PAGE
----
Comedian Ithamar Enriquez Has a Lot to Say About Saying Nothing

Actor and comedian Ithamar Enriquez, left, performs a one-man scene (or two, if you count the cane) without any dialogue in his Maker.tv series Ithamar Has Nothing to Say.EXPAND
Actor and comedian Ithamar Enriquez, left, performs a one-man scene (or two, if you count the cane) without any dialogue in his Maker.tv series Ithamar Has Nothing to Say.
Video screenshot from Maker.tv

When comedian Ithamar Enriquez walks on to a stage, his presence commands an audience's attention. He doesn't capture it by yelling obscenities into a microphone to punctuate his jokes or screaming like a banshee to exorcise the deep-seated emotional pain that brings some comics to a stage. 

Enriquez never says a word. He doesn't have to, he says. 

“[Silence] definitely demands more of your attention," Enriquez says. "We’re so used to noise and sounds that if it drops off all of a sudden, people stop what they’re doing and look up to see what’s going on. That being said, people are also afraid of silence. People get very uncomfortable with silence in daily conversation or with the show. They don’t know what to do with themselves. So it puts people in a different position.” 

Enriquez's one-man show Ithamar Has Nothing to Say is a series of sketches driven by characters, music and the occasional prop, all delivered by Enriquez's signature style that uses real emotion to create characters and imagination as a cerebral pair of 3D glasses to fill in the gaps. Enriquez will perform his show at the Dallas Comedy House at 10:30 p.m. Friday as part of the theater's annual Dallas Comedy Festival

"It’s almost as if you can’t hear something clearly and you sort of bend forward to get what’s happening," he says. "I feel like that’s what this show does to audiences."

Enriquez says he first got the bug to do a more physical form of comedy while watching some of his comedy heroes as a boy in El Paso, Texas. 

"When I describe the show, I say it's not really a mime show and it's not really a clown show," he says. "It's just I'm sort of self taught and what all those physical comedians before me did, I just patterned after them by watching people like [Charlie] Chaplin, Rowan Atkinson and Steve Martin. I just learned by doing.”

Enriquez made his way up to Chicago after college to train under the famed Second City comedy theater where he watched some other future stars of comedy get their start on stage. He says he remembers the silent scenes they would do in their showcases before making it a part of his own repertoire.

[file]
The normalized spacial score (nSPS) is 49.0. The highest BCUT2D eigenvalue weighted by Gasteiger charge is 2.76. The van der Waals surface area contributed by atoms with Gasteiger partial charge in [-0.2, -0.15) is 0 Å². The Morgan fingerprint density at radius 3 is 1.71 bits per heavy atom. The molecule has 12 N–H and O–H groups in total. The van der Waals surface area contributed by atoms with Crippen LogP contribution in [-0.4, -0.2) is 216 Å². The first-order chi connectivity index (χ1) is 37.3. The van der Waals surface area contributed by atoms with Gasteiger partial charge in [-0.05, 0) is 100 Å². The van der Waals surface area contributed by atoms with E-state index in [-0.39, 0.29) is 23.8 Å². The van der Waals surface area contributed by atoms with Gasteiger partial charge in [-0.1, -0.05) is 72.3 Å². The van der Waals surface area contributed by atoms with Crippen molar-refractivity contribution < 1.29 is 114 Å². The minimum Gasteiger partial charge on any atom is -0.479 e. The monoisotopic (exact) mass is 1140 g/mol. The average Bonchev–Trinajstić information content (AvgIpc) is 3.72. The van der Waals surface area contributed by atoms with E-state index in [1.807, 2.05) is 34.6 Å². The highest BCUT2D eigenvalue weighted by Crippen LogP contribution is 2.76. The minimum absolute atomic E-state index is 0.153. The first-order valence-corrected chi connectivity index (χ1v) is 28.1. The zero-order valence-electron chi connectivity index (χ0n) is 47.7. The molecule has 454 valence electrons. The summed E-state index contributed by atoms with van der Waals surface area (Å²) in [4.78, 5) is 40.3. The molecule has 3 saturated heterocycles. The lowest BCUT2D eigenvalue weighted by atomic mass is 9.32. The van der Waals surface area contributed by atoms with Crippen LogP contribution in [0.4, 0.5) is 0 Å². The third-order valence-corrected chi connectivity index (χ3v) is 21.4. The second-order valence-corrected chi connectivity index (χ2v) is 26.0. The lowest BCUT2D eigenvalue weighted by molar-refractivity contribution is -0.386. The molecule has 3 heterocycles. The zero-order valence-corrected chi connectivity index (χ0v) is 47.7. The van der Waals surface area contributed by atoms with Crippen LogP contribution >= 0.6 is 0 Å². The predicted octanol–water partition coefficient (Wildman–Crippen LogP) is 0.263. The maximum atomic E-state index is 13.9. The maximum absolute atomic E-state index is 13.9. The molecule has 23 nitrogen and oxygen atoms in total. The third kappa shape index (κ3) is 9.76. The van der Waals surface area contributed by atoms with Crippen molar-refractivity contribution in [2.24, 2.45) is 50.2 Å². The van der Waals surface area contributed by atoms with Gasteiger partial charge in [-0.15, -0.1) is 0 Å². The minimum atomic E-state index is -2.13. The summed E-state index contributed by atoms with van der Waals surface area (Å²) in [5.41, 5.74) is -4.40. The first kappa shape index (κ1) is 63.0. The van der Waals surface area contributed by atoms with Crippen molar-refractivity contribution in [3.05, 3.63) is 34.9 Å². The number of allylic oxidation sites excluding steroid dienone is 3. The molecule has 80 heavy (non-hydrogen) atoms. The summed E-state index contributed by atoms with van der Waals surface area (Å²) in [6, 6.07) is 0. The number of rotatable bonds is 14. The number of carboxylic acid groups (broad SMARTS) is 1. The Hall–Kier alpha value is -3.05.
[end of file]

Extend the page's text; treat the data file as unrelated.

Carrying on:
"In a standard Second City style. There's always one or two scenes that are done without dialogue and those were always the ones I loved watching when I was a student," he says. "The guys who were on stage when I was a student were guys like Jack McBrayer and Keegan-Michael Key. Both are very physical performers and I used to love watching them and learned so much so that by the time I got up there, those were the kinds of scenes I was bringing to the table and they were always my favorite to do." 

He developed his one-man show with fellow Second City alum Frank Caeti, who is also in town for the DCF and will perform an improvised show with Enriquez at 10:30 p.m. Saturday. He also developed scenes for a six-episode web series of the same name for Maker.tv. Enriquez presents a series of scenes starring multiple characters in different scripted situations set to a song to guide the story and situations he's trying to show. 

"The music plays a huge part," he says. "Once I set out to do this show, I would start jotting down notes of funny, physical bits and I would find the perfect song to accompany that bit or vice versa. I would hear a great song that I loved and find a way to do a sketch."

The limited scenery also gives Enriquez more freedom to construct the setting and the characters he needs for his sketches, he says. 

"When I was doing improv and sketch in Chicago, it's a very Second City sort of philosophy to use very minimal sets and props," he says. "So the focus is on the relationship and as improvisors. As we're still trying to figure out the material, we're not giving ourselves too many boundaries. Without props and sets, we can do whatever we want and be whoever we want." 

This gives Enriquez a lot of freedom to explore his space and present a style of comedy that seems almost forgotten in the age of high definition sound and screens that are designed to grab eyeballs by screaming at the skulls connected to them.

"It makes people mentally and physically crowd in a little closer to get what's going on," Enriquez says. "It becomes this wonderful shared experience rather than it being super big and flashy. Don't get me wrong, there's some really good moments in the scenes and some really outrageous moments, but I think the essence of the show really welcomes audiences to really pay attention and notice what's on the stage." 

Enriquez says for him personally, it gives him the opportunity to do a style of comedy he loves that's genuine, heartfelt and very physical. 

"When I do the show, that's my workout for the week," he says with a laugh. "So for my own health, that's what I'm able to accomplish. I don't have to worry about getting on the treadmill." 

Ithamar Enriquez will perform his one-man show Ithamar Has Nothing to Say at the Dallas Comedy House at 10:30 p.m. Friday, and his improvised show Ithamar & Frank with Frank Caeti at 10:30 p.m. Saturday at the Dallas Comedy House, 3025 Main St. Tickets are available at dallascomedyfestival.com

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